Human rights and the state, changing roles in a liberal economy

by Harrington, Catherine

Abstract (Summary)
The role of the federai state in Canada has always been one of change and adaptation. This is particularly tme of the state's role as it pertains to human rights based issues; those aspects of Canadian life which are most influenced by political, social and economic factors. Canada, in a neo-liberal economy, is trying to achieve a baiance of power which provides appropriate representation of; and protection for its citizens. This paper foiiows both the state's efforts to regain power at regional, national and internationai levels and the expectations Canadians have of the federal governrnent. The two concepts meet in a discussion of the potentid benefits of a joint partnership betweenthe federal govenunent and the Third Sector. It is the premise of this thesis that such a pannership wiil, in fact, meet many of the expressed and implied needs for both the state and for Canadians. However, the preliminary nature of the partnership movement leaves many issues unaddressed. 1would like to express my sincerest appreciation to Dr. Ken Gibbons, my advisor for thiç thesis. Dr. Gibbons provided me with continued support, offered challenging questions and endured many revisions 1would also like to thank Dr. Jane Ursel and Dr. Paul Thomas who sat on my thesis cornmittee. Their comments and questions provided me with the opportunityto strengthen my arguments and offered new perspectives on this thesis topic. 1 would a h like to thank severai people who have providd = with encouragement and every imaginable assistance over the last seven years. 1want to thank my partner, Sandra Hoeppner, wbse own work and interest in this area helped me to refine my ideas and commit them to paper and whose love, faith and editing skills saw me through the tough times. My mother Mary Harringon and my sister Linda Harrington were relentless in their enthusiasm and belief in my abîüty to s u d . My thanks aiso go to the Hoeppwr and Elias famiües for their celebration of the completion of this thesis. I would Wre to thank my fiends Janice Ristock and Catherine Taylor for demystifjhg x, many of the academic processes. FNy, 1would iike to acknowledge ali those who work in the area ofhuman rights, whether as mernbers of the Thkd Sector, the government, or both.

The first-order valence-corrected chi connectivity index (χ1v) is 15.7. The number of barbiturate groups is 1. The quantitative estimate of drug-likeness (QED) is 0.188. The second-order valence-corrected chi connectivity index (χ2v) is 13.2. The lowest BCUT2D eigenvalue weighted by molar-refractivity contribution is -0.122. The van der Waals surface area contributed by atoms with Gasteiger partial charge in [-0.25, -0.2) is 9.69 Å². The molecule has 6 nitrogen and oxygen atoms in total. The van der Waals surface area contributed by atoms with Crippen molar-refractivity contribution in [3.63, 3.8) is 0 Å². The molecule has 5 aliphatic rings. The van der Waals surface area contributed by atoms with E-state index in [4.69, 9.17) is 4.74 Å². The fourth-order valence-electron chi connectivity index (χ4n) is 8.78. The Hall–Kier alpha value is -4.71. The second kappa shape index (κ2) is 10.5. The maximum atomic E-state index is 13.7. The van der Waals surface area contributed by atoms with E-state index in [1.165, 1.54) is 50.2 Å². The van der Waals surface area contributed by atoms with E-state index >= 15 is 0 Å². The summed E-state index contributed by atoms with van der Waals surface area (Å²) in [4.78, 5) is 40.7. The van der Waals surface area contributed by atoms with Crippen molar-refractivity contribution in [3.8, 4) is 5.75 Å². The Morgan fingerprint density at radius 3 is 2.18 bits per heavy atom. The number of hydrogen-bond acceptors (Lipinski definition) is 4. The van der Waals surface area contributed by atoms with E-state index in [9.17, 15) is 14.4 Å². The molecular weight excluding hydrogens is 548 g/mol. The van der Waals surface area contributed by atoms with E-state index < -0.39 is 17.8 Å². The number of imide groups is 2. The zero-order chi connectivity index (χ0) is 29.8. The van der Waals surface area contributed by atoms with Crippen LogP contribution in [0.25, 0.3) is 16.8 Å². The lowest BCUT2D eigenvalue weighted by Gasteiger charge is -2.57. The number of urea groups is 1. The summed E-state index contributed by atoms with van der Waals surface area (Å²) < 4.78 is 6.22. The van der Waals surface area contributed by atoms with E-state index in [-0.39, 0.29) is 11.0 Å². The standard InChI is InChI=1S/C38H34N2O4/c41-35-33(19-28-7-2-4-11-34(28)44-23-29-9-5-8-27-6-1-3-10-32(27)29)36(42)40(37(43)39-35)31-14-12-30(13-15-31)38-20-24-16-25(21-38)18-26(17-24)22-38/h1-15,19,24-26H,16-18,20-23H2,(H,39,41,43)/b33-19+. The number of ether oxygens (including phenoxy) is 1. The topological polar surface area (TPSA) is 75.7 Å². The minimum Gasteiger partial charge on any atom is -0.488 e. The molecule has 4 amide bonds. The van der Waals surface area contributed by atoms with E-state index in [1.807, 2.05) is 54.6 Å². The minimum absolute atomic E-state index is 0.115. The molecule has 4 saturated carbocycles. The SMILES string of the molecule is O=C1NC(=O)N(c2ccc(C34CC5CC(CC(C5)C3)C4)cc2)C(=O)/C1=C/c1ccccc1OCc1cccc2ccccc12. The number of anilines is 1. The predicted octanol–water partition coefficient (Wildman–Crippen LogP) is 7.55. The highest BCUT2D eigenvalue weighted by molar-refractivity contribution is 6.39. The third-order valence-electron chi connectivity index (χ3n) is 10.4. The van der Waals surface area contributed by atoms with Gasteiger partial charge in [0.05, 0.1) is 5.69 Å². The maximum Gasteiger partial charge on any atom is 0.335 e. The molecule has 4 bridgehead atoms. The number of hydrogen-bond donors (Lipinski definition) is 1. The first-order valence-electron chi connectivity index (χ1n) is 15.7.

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Source Type:Master's Thesis



Date of Publication:01/01/2000

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